I cannot stress enough the importance of having someone in this volunteer role to just start the climate change conversation within council and chapters.  Climate Change Coordinators can help the council/chapter identify climate change champions. This has the potential to bring in non-traditional members and add diversity to the organization. 

Coordinators can also communicate climate change awareness at the grassroots level by utilizing the resources on the NLC Climate Change Workgroup page,  invite speakers from organizations promoting solutions to facilitate TU’s Climate Policy goals of transitioning to clean energy, coordinate with your Conservation Chairs to design features into habitat projects and incorporate climate change into your council/chapter’s strategic plan.

We have also been partnering with Citizens’ Climate Lobby in support of the Energy Innovation & Carbon Dividend Act. Because climate change has already begun to alter our nation’s lakes and rivers in many of the places we love to fish and recreate and our work to build resilient watersheds fisheries is not enough, substantial carbon emissions reduction – getting at the root of the problem – is an essential part of the equation.

Trout Unlimited views the Energy Innovation & Carbon Dividend Act as a strong start that Congress should seriously consider. It is a bipartisan, market-based approach that will reduce America’s emissions by at least 40% in the first 12 years. Trout Unlimited is encouraging councils and chapters to partner with your local Citizens’ Climate Lobby chapter on climate advocacy and joint presentations.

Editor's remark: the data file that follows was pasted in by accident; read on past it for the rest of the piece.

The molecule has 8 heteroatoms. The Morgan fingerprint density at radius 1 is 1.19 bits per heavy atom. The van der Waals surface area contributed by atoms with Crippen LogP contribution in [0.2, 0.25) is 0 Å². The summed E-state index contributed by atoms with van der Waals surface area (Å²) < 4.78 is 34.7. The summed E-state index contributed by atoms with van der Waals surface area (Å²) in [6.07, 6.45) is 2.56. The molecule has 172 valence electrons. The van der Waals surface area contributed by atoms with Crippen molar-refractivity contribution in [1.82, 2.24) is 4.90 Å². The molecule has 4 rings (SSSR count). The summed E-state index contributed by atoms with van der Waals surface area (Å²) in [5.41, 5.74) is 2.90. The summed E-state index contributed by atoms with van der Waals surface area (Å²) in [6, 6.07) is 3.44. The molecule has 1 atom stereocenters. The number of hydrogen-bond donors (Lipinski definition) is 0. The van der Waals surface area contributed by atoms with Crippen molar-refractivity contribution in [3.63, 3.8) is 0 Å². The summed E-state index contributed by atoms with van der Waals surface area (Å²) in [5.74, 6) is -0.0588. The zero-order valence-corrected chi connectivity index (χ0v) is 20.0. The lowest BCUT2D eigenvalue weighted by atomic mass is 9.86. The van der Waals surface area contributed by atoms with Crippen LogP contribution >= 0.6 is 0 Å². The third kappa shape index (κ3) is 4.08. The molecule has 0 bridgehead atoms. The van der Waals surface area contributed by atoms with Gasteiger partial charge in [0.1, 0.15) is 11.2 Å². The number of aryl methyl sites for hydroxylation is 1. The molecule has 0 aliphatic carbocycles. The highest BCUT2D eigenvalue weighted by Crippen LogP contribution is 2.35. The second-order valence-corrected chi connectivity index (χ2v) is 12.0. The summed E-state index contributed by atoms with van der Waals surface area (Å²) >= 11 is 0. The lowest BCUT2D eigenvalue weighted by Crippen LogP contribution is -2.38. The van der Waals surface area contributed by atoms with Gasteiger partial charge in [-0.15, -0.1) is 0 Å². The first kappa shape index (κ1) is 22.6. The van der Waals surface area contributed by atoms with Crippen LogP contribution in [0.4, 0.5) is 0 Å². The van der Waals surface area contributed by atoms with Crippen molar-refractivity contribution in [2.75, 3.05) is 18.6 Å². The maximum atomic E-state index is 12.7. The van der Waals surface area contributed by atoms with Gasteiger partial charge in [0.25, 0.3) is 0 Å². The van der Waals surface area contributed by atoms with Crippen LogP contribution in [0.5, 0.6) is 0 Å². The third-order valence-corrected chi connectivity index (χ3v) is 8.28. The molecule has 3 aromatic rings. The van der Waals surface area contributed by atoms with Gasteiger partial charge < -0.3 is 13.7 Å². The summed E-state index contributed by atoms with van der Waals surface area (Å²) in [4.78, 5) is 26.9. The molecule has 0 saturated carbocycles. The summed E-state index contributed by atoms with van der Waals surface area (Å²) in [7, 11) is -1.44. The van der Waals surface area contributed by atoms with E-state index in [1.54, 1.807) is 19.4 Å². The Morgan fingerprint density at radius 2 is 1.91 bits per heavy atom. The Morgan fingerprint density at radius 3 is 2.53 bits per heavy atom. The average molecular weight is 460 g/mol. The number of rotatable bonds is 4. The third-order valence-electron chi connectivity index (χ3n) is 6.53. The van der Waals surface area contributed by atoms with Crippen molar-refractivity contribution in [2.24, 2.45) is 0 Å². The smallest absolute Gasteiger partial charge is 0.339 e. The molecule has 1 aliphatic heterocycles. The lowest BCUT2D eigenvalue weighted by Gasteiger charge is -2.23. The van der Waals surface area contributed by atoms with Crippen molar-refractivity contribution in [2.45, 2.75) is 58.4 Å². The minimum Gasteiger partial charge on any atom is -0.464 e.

Other positive bills are in the offing, such a bill to encourage carbon capture in our agricultural and forestry landscapes, and TU will evaluate each prospect as it comes along to see if it can help move our agenda forward. Thus we will likely support more than one bill in the future, as climate change covers so much has so many aspects to it. The TU Climate Change roadmap will help to keep TU members informed about which bills we support and why, and will provide links to take action to support them.

Trout Unlimited is positioned to lead on the climate issue. Building partnerships and coalitions is something TU does well and we are always looking for opportunities to partner with other like-minded groups. Expect more exciting announcements moving forward.

We are often asked by the grassroots for tangible things that one can do to help combat climate change.  I urge everyone to check out the “What can I do?” section of the road map. Something as simple as talking about climate change is important. You can help increase awareness by sharing our climate change resources. Get involved with habitat projects or angler science. Discuss climate change concerns with legislators during stream walks or in-district visits or even better while fishing with them. 

Of course, there are many opportunities daily to reduce our own carbon footprint. This is a personal choice, but every step no matter how small, taken together, gets us further down the road, closer to TU’s vision to ensure robust populations of native and wild coldwater fish for the next generation in their home waters. Let’s do this. 

Brian Wagner is chair of Trout Unlimited’s National Leadership Council (NLC) Climate Change workgroup. He is a life member of TU and past president of the Pennsylvania Council. He lives in Nazareth and most of his angling adventures include chasing wild browns and native brook trout in his home waters of the Lehigh Valley and Pocono Plateau.

By Trout Unlimited Staff.